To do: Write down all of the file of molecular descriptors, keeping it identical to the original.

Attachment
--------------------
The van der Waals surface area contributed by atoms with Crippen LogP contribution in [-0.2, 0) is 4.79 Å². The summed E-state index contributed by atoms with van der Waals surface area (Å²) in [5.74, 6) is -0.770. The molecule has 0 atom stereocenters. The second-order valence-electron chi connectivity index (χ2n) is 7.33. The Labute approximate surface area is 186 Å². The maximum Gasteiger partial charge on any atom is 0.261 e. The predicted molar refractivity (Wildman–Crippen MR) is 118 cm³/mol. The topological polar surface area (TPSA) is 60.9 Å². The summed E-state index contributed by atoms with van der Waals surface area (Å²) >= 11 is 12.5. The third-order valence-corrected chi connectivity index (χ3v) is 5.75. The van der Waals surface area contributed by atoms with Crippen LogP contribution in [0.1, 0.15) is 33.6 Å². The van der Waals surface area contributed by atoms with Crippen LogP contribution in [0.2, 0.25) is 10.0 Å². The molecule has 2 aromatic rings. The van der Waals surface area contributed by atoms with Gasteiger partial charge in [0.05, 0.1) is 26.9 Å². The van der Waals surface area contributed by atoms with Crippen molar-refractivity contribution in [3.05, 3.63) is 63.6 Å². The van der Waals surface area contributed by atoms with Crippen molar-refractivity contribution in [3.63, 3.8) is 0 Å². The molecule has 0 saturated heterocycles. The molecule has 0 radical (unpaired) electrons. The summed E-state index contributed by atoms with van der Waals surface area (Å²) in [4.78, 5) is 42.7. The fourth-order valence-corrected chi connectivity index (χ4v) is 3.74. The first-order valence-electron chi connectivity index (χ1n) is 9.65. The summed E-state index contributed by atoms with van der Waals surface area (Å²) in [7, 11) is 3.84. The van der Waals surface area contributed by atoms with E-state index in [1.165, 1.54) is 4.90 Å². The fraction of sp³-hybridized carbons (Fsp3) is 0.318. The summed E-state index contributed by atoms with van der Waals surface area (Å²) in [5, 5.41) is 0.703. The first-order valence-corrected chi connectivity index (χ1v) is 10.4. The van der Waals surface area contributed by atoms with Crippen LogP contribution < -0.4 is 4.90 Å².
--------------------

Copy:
The van der Waals surface area contributed by atoms with Crippen LogP contribution in [-0.2, 0) is 4.79 Å². The summed E-state index contributed by atoms with van der Waals surface area (Å²) in [5.74, 6) is -0.770. The molecule has 0 atom stereocenters. The second-order valence-electron chi connectivity index (χ2n) is 7.33. The Labute approximate surface area is 186 Å². The maximum Gasteiger partial charge on any atom is 0.261 e. The predicted molar refractivity (Wildman–Crippen MR) is 118 cm³/mol. The topological polar surface area (TPSA) is 60.9 Å². The summed E-state index contributed by atoms with van der Waals surface area (Å²) >= 11 is 12.5. The third-order valence-corrected chi connectivity index (χ3v) is 5.75. The van der Waals surface area contributed by atoms with Crippen LogP contribution in [0.1, 0.15) is 33.6 Å². The van der Waals surface area contributed by atoms with Crippen LogP contribution in [0.2, 0.25) is 10.0 Å². The molecule has 2 aromatic rings. The van der Waals surface area contributed by atoms with Gasteiger partial charge in [0.05, 0.1) is 26.9 Å². The van der Waals surface area contributed by atoms with Crippen molar-refractivity contribution in [3.05, 3.63) is 63.6 Å². The van der Waals surface area contributed by atoms with Crippen molar-refractivity contribution in [3.63, 3.8) is 0 Å². The molecule has 0 saturated heterocycles. The molecule has 0 radical (unpaired) electrons. The summed E-state index contributed by atoms with van der Waals surface area (Å²) in [4.78, 5) is 42.7. The fourth-order valence-corrected chi connectivity index (χ4v) is 3.74. The first-order valence-electron chi connectivity index (χ1n) is 9.65. The summed E-state index contributed by atoms with van der Waals surface area (Å²) in [7, 11) is 3.84. The van der Waals surface area contributed by atoms with E-state index in [1.165, 1.54) is 4.90 Å². The fraction of sp³-hybridized carbons (Fsp3) is 0.318. The summed E-state index contributed by atoms with van der Waals surface area (Å²) in [5, 5.41) is 0.703. The first-order valence-corrected chi connectivity index (χ1v) is 10.4. The van der Waals surface area contributed by atoms with Crippen LogP contribution < -0.4 is 4.90 Å².